In Britain, the debate about detaining terror suspects without charges or trial seems far more rational to me than the American discussion. There is no concern that a commander-in-chief can exercize executive powers to disappear people from the purview of even the Red Cross or torture them, as is sadly the case in the US. There is instead an open debate about the length of time terror suspects can be detained without charges. Right now, it's 28 days. The Brown government wants more time - 58 days. When you remember that Jose Padilla was detained for years without charges - and turned by "aggressive questioning" into a twitching, incoherent wreck, you can see how far the US has sunk. The Tories, meanwhile, have stuck to defending liberty. Matthew D'Ancona, who's more sympathetic to more state power, notes that they've even begun to persuade people of the need for some restraint:

In most opinion polls to date, voters (as you might expect) have been strongly in favour of longer periods of pre-charge detention for terror suspects. But in a recent focus group in Lancashire, composed of Bs and C1s, the Tories were pleasantly surprised to hear their own libertarian objections to an extension of the 28-day limit being volunteered by participants, unpersuaded by the case that ministers have put forward.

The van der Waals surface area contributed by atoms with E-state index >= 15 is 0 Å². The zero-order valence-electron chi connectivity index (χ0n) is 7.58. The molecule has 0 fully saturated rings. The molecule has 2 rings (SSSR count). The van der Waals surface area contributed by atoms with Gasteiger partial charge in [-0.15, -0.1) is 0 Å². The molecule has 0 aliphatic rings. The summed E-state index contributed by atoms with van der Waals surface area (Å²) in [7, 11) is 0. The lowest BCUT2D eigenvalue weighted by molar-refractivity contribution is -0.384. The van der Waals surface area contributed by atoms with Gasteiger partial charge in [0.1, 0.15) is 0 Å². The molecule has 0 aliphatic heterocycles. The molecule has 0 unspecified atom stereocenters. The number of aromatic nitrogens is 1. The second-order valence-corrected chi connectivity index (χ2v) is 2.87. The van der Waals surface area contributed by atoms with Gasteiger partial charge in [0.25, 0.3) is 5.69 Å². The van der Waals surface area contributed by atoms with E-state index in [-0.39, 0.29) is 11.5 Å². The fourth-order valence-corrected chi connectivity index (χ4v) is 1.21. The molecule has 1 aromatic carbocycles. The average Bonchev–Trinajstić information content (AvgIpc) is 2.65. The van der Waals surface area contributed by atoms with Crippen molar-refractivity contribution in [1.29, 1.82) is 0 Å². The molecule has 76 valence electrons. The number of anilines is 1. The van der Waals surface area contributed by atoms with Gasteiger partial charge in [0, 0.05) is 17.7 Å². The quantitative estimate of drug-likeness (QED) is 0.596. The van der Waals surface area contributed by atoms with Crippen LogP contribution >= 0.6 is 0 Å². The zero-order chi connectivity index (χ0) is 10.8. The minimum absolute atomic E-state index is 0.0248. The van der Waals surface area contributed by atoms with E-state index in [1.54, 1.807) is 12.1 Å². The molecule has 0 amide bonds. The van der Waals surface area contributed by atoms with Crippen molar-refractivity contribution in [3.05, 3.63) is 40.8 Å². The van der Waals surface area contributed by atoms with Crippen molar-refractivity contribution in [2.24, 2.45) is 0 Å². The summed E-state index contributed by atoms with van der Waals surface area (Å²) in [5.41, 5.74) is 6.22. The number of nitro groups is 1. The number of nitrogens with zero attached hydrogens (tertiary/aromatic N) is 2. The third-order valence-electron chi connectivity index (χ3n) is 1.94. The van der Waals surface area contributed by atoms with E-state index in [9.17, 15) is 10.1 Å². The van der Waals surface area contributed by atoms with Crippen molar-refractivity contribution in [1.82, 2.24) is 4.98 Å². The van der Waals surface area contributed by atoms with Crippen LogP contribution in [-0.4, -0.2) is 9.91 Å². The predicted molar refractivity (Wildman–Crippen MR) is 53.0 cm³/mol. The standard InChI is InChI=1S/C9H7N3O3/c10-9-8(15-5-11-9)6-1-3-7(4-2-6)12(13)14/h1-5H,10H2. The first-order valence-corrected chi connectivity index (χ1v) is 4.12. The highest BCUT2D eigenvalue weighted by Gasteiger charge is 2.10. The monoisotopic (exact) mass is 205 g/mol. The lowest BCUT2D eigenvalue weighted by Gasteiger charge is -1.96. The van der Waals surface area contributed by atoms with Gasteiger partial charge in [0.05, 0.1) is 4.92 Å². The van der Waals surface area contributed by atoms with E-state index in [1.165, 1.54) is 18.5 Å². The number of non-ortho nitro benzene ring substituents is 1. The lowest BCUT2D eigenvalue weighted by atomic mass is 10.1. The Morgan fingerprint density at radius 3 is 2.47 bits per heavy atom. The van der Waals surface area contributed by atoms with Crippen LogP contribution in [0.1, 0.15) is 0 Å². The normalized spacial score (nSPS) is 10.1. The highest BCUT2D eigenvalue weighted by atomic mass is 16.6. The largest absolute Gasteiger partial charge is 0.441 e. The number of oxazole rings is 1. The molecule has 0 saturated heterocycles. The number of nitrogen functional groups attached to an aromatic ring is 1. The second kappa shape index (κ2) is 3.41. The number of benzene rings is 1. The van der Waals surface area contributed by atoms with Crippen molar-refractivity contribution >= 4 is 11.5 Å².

You can always get majorities for rounding up suspects and detaining them if you demonize them enough and whip up enough fear. But responsible conservatism resists this kind of demagoguery and tries to find a sane balance. Every time I'm told that my concern for individual liberty makes me a leftist, it helps to check in with the Tories in Britain. On so many issues - climate change, civil partnerships, and civil liberties - they help reassure me that the conservatism I have long loved is not dead. It has just been eclipsed by the authoritarian tendencies in the new GOP.

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